'Less Costly Struggle and Bloodshed': The Atlantic Defends Hiroshima in 1946

Two excerpts from the archives explain how the U.S. government justified its decision to drop the bomb.

Hiroshima (AP)

Sixty-eight years ago today, the United States dropped an atomic bomb on the Japanese city of Hiroshima, killing approximately 110,000 Japanese citizens and thrusting the world into a nuclear age.

The American public didn't know how to respond to this unprecedented military move. Should they just be glad that the war was over, and conclude that the ends justified the means? Or should they be skeptical, and question whether this final assault was really absolutely necessary?

In December 1946, just over a year after Hiroshima, The Atlantic published Dr. Karl Compton's article, "If the Atomic Bomb Had Not been Used." Compton argues that if the United States had not implemented the Manhattan Project, hundreds of thousands more lives - both American and Japanese - would have been lost. President Truman - who called Compton's article, "the first sensible statement I have seen on the subject" - expressed his support for Compton's position in a letter published in The Atlantic in February 1947. Together, Compton's article and Truman's letter explain how the U.S. government justified its decision to cause massive destruction on a scale the world had never seen before.

In the following excerpt, Compton answers the question, "Did the atomic bomb bring about the end of the war?"

That it would do so was the calculated gamble and hope of Mr. Stimson, General Marshall, and their associated. The facts are these. On July 26, 1945, the Potsdam Ultimatum called on Japan to surrender unconditionally. On July 29 Premier Suzuki issued a statement, purportedly at a cabinet press conference, scorning as unworthy of official notice the surrender ultimatum, and emphasizing the increasing rate of Japanese aircraft production. Eight days later, on August 6, the first atomic bomb was dropped on Hiroshima; the second was dropped on August 9 on Nagasaki; on the following day, August 10, Japan declared its intention to surrender, and on August 14 accepted the Potsdam terms.

On the basis of these facts, I cannot believe that, without the atomic bomb, the surrender would have come without a great deal more of costly struggle and bloodshed.

Exactly what role the atomic bomb played will always allow some scope for conjecture. A survey has shown that it did not have much immediate effect on the common people far from the two bombed cities; they knew little or nothing of it. The even more disastrous conventional bombing of Tokyo and other cities had not brought the people into the mood to surrender.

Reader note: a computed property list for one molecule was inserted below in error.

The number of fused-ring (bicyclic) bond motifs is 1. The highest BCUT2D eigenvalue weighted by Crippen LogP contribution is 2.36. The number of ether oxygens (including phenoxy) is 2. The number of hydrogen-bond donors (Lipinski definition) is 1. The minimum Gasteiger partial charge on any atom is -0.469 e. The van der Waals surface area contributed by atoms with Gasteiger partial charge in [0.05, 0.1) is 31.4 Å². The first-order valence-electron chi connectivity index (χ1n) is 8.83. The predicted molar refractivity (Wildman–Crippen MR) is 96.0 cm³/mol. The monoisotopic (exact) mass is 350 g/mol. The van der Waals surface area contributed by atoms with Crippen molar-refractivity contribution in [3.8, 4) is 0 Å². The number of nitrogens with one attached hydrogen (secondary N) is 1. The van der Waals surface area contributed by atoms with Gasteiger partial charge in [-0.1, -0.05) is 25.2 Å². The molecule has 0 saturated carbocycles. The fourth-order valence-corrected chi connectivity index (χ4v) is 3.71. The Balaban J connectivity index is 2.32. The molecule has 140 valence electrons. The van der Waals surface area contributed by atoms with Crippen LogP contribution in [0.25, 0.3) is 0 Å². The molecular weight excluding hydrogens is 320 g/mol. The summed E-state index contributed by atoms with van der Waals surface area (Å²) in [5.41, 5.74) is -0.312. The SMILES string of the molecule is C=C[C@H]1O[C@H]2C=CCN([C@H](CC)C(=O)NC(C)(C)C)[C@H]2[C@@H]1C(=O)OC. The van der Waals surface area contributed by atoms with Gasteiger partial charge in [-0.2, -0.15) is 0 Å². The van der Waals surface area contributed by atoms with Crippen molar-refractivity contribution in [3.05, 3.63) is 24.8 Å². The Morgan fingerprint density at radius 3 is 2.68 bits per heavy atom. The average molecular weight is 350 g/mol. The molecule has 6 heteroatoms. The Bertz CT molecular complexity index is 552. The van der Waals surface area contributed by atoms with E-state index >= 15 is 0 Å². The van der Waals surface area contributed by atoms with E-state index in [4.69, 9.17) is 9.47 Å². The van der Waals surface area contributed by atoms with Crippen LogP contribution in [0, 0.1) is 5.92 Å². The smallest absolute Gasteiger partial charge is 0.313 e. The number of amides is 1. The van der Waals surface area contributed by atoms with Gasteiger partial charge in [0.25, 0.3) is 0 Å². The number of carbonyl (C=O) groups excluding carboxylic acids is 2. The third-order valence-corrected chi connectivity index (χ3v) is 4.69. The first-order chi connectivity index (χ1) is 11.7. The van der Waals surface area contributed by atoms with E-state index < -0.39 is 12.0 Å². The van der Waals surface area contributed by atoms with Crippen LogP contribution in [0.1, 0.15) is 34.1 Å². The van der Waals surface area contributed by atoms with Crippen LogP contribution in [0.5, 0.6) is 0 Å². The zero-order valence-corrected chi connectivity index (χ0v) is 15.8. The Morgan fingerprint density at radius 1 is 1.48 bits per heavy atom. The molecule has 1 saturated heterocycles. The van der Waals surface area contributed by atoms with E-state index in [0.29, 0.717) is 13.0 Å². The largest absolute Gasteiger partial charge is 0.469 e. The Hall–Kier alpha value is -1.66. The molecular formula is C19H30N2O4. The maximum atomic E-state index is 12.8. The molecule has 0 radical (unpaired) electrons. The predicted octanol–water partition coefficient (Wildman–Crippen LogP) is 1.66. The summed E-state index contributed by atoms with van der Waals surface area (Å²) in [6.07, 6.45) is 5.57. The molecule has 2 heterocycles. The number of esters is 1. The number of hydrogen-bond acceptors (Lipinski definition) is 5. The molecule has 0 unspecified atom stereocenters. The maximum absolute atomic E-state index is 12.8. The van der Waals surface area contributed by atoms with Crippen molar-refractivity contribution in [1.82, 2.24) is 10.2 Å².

The evidence points to a combination of factors. (1) Some of the more informed and intelligent elements in Japanese official circles realized that they were fighting a losing battle and that complete destruction lay ahead if the war continued. These elements, however, were not powerful enough to sway the situation against the dominating Army organization, backed by the profiteering industrialists, the peasants, and the ignorant masses. (2) The atomic bomb introduced a dramatic new element into the situation, which strengthened the hands of those who sought peace and provided a face-saving argument for those who had hitherto advocated continued war. (3) When the second atomic bomb was dropped, it became clear that this was not an isolated weapon, but that there were others to follow. With dread prospect of a deluge of these terrible bombs and no possibility of preventing them, the argument for surrender was made convincing. This I believe to be the true picture of the effect of the atomic bomb in bringing the war to a sudden end, with Japan's unconditional surrender.

And here's how President Truman responded:

The White House

December 16, 1946

Dear Dr. Compton:--
Your statement in the Atlantic Monthly is a fair analysis of the situation except that the final decision had to be made by the President, and was made after a complete survey of the whole situation had been made. The conclusions reached were substantially those set out in your article.

The Japanese were given fair warning, and were offered the terms which they finally accepted, well in advance of the dropping of the bomb. I imagine the bomb caused them to accept the terms.

Sincerely yours,
Harry S. Truman